3 marketing insights from the rise of Pokémon Go
Last week Pokémon Go took over the digitalised (and in fact real) world, and at incredible speed. Seeming to explode from obscurity, 2016’s take on the 90s gaming classic has captured the imagination of millions around the world.
But just why has Pokémon Go proved so successful, so quickly? Here at OTB we believe the game has blended a clever mix of cross-generational appeal, nostalgia and useable augmented reality tech that has allowed it to become an overnight cult classic.
For marketers looking for insights, there’s a lot to be said for these 3 key ingredients of success..
1) Cross-generational appeal
Perhaps one of the most surprising features of Pokémon Go’s rise has been its ability to mobilise people across a wide generational spectrum.
While a craze so heavily dependent on smartphone usage and social media virality could be somewhat expected to appeal to younger audiences, it is the high adult usage of the game that has left many commentators baffled.
Popular US blogging site Vox highlighted that ‘more than 40 percent of the adults who downloaded the mobile app are older than 25, and about one in three adult users are women’, claiming this is ‘a big deal’ for the industry.
Forbes contributor Chris Myers notes that ‘people are downloading it [Pokémon] so rapidly that it just surpassed Twitter in terms of the number of daily active users on the Android platform.’ For Myers this popularity is difficult to stomach, as he questions why an app which offers so little physical value to its users has become an overnight sensation.
This cross-generational appeal has been one of the biggest factors in driving sheer numbers to the app, and if exposure and demographic spread is your aim, then marketers should take note of this as a key lesson to be learned.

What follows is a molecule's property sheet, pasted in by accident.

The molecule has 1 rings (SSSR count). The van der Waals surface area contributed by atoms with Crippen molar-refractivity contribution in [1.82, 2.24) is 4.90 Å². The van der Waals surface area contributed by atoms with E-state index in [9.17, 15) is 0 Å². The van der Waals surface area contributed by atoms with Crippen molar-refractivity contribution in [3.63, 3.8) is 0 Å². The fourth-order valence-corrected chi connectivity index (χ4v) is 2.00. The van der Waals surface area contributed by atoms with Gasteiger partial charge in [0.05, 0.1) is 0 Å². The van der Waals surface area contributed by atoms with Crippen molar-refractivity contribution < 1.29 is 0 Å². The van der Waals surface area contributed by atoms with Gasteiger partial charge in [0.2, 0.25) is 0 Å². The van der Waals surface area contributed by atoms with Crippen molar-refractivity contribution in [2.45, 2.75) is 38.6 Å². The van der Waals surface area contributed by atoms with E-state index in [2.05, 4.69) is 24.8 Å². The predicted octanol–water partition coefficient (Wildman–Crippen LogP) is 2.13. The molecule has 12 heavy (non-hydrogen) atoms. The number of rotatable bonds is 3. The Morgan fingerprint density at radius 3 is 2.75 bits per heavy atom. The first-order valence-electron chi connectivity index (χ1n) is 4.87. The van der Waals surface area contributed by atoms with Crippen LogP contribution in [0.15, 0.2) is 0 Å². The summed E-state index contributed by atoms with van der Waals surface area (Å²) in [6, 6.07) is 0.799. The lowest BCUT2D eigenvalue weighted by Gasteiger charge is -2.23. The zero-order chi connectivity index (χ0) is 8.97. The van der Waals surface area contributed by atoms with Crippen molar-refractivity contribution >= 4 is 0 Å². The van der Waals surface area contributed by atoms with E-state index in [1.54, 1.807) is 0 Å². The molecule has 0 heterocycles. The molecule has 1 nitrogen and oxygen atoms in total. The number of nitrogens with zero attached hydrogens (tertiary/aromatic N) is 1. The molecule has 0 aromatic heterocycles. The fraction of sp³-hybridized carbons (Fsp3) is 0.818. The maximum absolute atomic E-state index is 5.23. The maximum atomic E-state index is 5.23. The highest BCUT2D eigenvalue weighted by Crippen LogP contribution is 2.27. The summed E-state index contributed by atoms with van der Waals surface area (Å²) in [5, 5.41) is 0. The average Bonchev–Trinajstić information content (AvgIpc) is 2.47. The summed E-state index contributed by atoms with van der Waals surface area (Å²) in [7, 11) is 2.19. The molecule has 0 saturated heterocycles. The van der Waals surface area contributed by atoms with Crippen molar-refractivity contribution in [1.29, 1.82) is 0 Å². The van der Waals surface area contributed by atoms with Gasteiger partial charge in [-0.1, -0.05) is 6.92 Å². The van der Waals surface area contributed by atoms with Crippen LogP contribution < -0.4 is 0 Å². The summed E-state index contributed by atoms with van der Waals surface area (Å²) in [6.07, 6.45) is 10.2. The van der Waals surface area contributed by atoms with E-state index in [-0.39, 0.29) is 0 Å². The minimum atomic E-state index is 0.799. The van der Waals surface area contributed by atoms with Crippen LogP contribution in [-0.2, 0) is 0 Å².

2) Nostalgia and identity that breed loyalty
Many commentators have pointed to the role of nostalgia and a sense of community identity as being crucial factors in the overnight success of Pokémon Go.
For The Guardian, ‘there are a handful of identity factors that make Pokémon Go such an addictive hit, all of which give users a sense of belonging and loyalty.’
It is argued that for millennials nostalgia has been an important driver of uptake in Pokémon Go, as childhood memories have combined with fear-of-missing-out to push them to buy in to the game.
Pokémon Go has also cleverly created a sense of community identity through it’s latest incarnation, with people meeting in huge numbers to play the game collectively and share their Pokémon experiences and top tips.
According to an article by Business Insider Australia, local authorities in Sydney were left dumfounded as a last minute ‘Pokémon Go walk’ garnered interest from some 4000 locals keen to socialise while playing the game.
For marketers unsure on how to entice consumers to buy into their brand and how to maintain this loyalty, the Pokémon Go experience is a strong demonstration of the value of nostalgia and community identity.
3) Useable augmented reality tech
Augmented reality (AR) technology is not a new phenomenon, and many brands have experimented with it’s usage in previous years. Brands such as Marriott have been quick to recognise the value of augmented reality (did you read our blog on sensory marketing?), but it is fair to say that, as yet, the technology hasn’t become a game changer for the industry.
Where Pokémon Go differs is arguably it’s usability. Other forays into AR such as Google Glass have struggled to move into the mainstream and offer users a holistic, easy to use experience.
Econsultancy argues that ‘the difference with Pokemon and Snapchat is that AR is simply a byproduct of engaging with a brand and narrative that users are already invested in, rather than the focal point of the product.’
MediaPost has argued that this may be the turning point for AR, and a window of opportunity for marketers looking to incorporate the technology into their strategy.
Ideas such as providing geo-targeted advertising for local businesses within the game and displaying digital images of new products in a physical environment are just two MediaPost suggestions for marketers keen to maximise this sudden interest in the technology.
How long the Pokémon Go frenzy will last remains to be seen. The explosive rise of the app has not been without its problems, but marketers should be watching closely to see how they can draw on the experience of this potentially game-changing phenomenon.